Monday, November 5, 2012

Historic Design in Printing

HERE’S a page taken from a book, “Historic Design in Printing”, published in 1923. Easy access to technology without formal training, seems to have been an issue back then, much as it is today. It has been said that knowledge of the past, coupled with observations from the present will create the future!

“INNUMERABLE photo-engraving establishments, with their art departments, designing on a quantity basis, individual designers, mostly without the resources or specific training in historic design, and the very few master designers, are now producing design for printing on a scale never before approached.

Too much work is produced by the “born” designer, and by others without reference resources, while the specious claims of originality, something new, and unique are common self-introductions for un-classifiable or nondescript work. It may be pretty, well rendered, and “original” but that is as far as it goes. No one wants a doctor or lawyer who is not well founded on precedents, and why should a novice in design expect to lift himself by his own bootstraps?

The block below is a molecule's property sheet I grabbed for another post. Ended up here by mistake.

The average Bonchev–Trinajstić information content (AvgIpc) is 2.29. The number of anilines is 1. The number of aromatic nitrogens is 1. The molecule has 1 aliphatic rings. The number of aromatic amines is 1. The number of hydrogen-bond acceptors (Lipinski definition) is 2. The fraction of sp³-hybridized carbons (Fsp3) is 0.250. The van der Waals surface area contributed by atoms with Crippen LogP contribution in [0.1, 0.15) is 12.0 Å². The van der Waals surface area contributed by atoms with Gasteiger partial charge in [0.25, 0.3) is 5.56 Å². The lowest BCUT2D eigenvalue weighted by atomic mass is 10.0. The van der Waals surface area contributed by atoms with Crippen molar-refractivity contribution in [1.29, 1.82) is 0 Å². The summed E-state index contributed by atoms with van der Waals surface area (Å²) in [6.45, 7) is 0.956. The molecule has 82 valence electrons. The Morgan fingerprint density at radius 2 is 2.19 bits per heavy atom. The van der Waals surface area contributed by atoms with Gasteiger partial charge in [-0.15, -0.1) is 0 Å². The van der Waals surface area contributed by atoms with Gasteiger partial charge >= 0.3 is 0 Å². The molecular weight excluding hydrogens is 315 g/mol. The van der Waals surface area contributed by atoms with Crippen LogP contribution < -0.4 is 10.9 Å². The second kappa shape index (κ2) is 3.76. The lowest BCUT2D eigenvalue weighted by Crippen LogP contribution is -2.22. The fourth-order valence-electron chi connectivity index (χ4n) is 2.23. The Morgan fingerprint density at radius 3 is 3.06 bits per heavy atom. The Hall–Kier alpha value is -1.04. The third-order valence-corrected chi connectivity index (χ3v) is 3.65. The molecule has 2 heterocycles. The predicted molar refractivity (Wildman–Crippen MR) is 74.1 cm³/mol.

Several authorities quoted in the display pages warn against the effort for originality—without a foundation upon the best that has been done. Outside of a few cities having large libraries, the designer has only a meager opportunity to study early printing first hand but the printing periodicals point the way by examples and discussions of early work so that all who aspire to advancement can know something of the traditions.

The great difficulty lies in the too prevalent practice of following with avidity the heterogeneous design in present day printing. The designer who adopts this method for his motives can produce only variants without much likelihood of making any advancement.”


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